Malbari sent to five years in jail
In case they fail to pay the fine, they will serve an extra year in jail, the court ruled.
Judge B K Naik pronounced the judgement in the jam-packed court hall here. The court on Monday had convicted the two men for possessing illegal weapons, under Section 25 (1) (a) of the Arms Act. After hearing the final arguments and counter-arguments on Wednesday, the court reserved the pronouncement of the quantum of punishment for Thursday.
While prosecutor Manjunath Bhat Panne sought a maximum punishment of 10 years under the Arms Act, defence lawyer Purushotham Poojary prayed for lenience as possession of firearms had not been prohibited under the law.
Malbari, who has already spent 53 months in jail, will serve the remaining seven-month term in a central prison in Karnataka.
Malbari was arrested by the District Crime Branch Bureau and police officers of the Intelligence wing at a house in Chattanchal near Kasargod on March 30, 2009. His associate Hasim was apprehended in Talapady. The police had then seized a 9mm US-made pistol and five bullets from Malbari, and a 9mm pistol and five bullets from Hasim.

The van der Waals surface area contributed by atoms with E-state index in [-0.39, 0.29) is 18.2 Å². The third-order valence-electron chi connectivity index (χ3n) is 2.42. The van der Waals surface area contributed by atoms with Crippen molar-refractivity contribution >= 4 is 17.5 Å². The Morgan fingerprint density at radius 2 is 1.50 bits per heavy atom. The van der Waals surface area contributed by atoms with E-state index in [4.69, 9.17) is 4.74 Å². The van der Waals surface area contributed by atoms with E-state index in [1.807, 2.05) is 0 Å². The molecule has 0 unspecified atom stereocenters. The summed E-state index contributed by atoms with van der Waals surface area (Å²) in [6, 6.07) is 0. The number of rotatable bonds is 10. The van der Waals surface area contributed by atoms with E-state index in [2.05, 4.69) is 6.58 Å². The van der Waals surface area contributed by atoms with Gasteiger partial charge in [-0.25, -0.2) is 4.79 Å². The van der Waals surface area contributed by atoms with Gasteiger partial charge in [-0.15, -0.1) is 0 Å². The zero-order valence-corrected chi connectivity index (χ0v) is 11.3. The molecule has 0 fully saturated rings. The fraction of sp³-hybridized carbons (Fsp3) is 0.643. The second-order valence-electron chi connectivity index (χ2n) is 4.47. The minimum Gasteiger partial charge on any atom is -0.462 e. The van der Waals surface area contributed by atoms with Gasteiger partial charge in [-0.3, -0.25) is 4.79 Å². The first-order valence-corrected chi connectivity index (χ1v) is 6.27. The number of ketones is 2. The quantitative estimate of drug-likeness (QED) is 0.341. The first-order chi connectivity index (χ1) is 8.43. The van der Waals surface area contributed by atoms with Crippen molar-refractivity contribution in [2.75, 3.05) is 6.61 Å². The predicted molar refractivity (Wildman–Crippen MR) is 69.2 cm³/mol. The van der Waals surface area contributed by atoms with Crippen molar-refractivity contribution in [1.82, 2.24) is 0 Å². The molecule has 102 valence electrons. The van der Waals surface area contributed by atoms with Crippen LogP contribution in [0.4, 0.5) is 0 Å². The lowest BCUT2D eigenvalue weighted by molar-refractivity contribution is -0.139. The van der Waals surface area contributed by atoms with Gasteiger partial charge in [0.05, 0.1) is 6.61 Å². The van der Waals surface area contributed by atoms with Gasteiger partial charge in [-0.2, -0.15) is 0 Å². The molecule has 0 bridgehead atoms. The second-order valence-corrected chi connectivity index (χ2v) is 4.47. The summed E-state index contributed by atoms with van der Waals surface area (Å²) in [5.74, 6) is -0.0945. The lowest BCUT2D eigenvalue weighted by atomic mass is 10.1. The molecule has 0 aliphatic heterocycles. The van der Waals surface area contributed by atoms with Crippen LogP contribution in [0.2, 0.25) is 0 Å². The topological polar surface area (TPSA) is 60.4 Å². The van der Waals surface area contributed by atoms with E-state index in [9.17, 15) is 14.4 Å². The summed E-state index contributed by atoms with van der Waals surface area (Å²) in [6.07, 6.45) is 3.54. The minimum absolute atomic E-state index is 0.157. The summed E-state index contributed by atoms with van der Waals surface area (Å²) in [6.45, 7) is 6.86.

In the charge sheet, the police had accused the duo of conspiring to kill BJP leader Varun Gandhi and Pramod Muthalik of Sri Rama Sene. Though the accusations were not proved in the court, the accused were sent to jail for possessing illegal arms.
Speaking to reporters, Panne said he would decide his next move of filing a revision petition seeking further punishment after receiving the certified copy of the judgement. “There was provision for sentencing the accused to 10 years in prison,” he said.
Malbari told reporters that the court had convicted him without proper evidence. “I have been falsely victimised and they have punished me because I am a Muslim. I will appeal to the High Court against the sessions court judgement,” he said.He also alleged police conspiracy and the role of Hindu organisations such as the Bajrang Dal and the RSS behind his conviction.
‘I am not Malbari’
Abdul Rasheed Malbari on Thursday told Deccan Herald that his name was not ‘Malbari’ and that he neither hailed from Malabar in Kerala.
“My name is Abdul Rasheed Sheikh Hussein and I am from Hejamadi in Udupi district,” he said. He claimed that the Mumbai police who arrested him had named him Malbari because he spoke the Beary language the police might have mistaken for Malayalam.
It is very common in Mumbai as well as in West Asia to call people from South India ‘Malabaris’. Incidentally, many people who work in West Asia either belong to the coastal region of Karnataka or Kerala.